Even though I rarely have time to fit them in, I try to check out live action manga/anime adaptions when I get a chance. I watched the first episode of the fairly new Otomen TV series. The story revolves around a few characters that all center around Asuka, a boy who appears to be the very picture of Japanese manliness, but really loves cute things, cooking, and sewing. In the first episode he meets a girl, Ryo, who is tough and actually has the desire to protect him. In between there is the playboy Juta who figures out Asuka’s secret, a gang that want to take Asuka down a notch, and a boy who wants nothing more than to be Asuka himself. It if wasn’t obvious, this is a school comedy with a touch of romance. It was fun and over-the-top appropriately. Also, I must say the footage running during the credits is really cool!
I sprinted through the rest of GA: Geijutsuka Art Design Class now that I have a PSP. The series does not have any sort of climax but it doesn’t absolutely needs one. It started out as an episodic look into the lives of art student and so it ended. The fact that the manga is still ongoing I am sure is partially responsible as well. I have to wonder why this series is not more popular with the Hidamari Sketch crowd. I have to say I liked this series much more than Hidamari because the characters in GA felt more lively. Also because when we are given the secondary cast they actually have boys in that group. The regular presence of males keeps the moe factor in check. While it will turn some people off I also liked that they went into the classwork aspects of the students in GA as well as their personal lives and goofing around. There is something unique about them just going into art theory through out the series. Miyabi Oomichi was my favorite part of the cast but I have a soft spot for well done deadpan characters.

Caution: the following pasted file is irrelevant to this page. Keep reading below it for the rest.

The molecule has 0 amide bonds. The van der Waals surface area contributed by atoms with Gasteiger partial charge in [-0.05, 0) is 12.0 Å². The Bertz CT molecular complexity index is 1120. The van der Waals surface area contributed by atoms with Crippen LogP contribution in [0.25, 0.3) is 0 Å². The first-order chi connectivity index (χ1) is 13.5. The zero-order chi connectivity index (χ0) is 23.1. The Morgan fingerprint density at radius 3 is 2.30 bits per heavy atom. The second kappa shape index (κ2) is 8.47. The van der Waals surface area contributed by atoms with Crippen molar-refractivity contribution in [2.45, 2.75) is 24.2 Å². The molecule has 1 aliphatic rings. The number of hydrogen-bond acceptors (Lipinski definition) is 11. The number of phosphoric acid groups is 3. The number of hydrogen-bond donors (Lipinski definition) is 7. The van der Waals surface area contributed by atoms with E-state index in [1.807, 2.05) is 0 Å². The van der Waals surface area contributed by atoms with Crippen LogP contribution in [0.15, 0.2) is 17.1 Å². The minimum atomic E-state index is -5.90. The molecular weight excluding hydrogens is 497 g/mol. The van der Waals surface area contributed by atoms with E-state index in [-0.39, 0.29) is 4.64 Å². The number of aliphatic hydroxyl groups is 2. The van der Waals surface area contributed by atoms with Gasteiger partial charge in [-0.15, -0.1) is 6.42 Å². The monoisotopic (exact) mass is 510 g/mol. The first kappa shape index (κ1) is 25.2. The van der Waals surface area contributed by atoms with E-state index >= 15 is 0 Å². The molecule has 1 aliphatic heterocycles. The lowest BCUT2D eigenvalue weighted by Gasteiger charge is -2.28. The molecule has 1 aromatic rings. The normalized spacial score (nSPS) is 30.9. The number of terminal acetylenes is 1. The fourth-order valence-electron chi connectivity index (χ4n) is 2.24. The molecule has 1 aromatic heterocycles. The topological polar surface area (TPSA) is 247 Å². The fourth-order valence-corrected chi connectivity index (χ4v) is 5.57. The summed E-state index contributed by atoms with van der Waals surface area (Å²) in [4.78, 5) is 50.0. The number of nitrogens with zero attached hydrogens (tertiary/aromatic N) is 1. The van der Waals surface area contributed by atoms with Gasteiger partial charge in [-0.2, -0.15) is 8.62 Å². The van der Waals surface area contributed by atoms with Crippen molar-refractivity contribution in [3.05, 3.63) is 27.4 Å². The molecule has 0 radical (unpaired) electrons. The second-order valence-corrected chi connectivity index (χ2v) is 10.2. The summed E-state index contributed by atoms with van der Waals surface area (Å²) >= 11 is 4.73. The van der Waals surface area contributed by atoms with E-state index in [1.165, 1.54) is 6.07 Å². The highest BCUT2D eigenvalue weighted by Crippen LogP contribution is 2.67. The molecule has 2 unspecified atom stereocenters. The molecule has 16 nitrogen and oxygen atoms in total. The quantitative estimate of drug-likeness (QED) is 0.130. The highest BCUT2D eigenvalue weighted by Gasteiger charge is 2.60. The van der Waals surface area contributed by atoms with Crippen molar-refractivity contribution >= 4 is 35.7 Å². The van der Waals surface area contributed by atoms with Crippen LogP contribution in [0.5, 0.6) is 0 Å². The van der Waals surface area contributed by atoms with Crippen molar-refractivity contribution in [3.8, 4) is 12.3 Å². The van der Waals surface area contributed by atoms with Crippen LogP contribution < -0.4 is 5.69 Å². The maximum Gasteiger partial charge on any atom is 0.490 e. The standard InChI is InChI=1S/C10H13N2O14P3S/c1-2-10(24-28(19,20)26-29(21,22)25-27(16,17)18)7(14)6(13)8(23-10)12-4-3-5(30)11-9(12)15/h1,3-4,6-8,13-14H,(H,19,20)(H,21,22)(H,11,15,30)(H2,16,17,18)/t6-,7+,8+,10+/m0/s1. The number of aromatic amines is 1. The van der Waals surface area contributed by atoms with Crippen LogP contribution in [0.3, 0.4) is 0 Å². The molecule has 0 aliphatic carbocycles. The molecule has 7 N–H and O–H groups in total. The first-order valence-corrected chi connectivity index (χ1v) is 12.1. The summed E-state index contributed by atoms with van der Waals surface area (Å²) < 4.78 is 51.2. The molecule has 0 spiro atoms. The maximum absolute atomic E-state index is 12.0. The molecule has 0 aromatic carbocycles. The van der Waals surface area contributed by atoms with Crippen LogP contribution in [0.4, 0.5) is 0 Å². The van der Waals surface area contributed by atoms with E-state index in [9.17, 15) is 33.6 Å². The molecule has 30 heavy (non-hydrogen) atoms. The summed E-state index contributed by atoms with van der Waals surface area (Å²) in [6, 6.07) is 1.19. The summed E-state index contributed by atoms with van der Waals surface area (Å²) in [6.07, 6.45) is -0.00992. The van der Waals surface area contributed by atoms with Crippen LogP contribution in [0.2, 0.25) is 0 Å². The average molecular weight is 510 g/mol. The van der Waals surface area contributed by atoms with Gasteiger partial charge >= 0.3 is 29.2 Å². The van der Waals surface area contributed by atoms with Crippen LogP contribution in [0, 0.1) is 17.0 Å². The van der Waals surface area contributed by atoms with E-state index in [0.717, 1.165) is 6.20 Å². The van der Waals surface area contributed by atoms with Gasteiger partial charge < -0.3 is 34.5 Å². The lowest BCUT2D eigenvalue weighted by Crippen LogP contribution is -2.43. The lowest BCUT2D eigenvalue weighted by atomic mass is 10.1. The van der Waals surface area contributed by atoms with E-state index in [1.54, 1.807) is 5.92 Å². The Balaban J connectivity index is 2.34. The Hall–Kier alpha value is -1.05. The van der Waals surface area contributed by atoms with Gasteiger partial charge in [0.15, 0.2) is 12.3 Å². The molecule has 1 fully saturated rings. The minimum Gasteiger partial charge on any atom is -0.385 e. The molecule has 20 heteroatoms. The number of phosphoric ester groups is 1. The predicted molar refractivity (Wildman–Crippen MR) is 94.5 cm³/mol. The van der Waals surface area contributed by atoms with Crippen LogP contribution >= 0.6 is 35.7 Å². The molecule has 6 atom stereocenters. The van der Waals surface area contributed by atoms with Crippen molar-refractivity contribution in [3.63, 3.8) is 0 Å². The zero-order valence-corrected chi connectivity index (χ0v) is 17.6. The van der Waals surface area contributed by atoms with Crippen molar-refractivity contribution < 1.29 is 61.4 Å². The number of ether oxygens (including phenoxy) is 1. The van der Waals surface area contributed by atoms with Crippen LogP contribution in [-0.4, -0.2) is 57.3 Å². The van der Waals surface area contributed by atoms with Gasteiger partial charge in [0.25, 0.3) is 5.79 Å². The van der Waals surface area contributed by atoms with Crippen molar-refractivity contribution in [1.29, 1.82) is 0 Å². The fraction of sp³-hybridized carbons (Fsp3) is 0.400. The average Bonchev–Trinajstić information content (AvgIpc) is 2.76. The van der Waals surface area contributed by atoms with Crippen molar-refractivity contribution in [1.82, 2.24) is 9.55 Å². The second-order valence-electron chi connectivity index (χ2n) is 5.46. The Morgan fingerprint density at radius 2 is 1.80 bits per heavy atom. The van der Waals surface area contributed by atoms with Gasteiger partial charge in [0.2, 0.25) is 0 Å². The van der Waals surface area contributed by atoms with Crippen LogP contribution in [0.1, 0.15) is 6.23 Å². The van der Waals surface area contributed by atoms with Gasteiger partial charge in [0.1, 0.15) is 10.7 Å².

A bunch of us finished up the Giant Robo OVA (episodes 5-7) plus the three Ginrei Specials over the weekend. There were some very wonderful and intense moments in these culminating episodes. The series does a good job of portraying things in dire straits and even when you know things won’t hold (like Robo being chained up) there is still a quality about it that makes you nervous. My major concern is the lack of motivation for Big Fire himself, I would really have liked to see more of him. Though the story proves itself to be merely an arc with its ending. Once again, the production quality is not to be understated. This was an enjoyable OVA but I don’t feel like I liked as much as the rest of the internet though truly you won’t forget Imagawa after watching it. As for the Ginrei Specials, the animation is pretty poor but the first two episodes were very funny but skip out on the last one.
A delightful little piece that captures the joy of creating art that GA tries to express: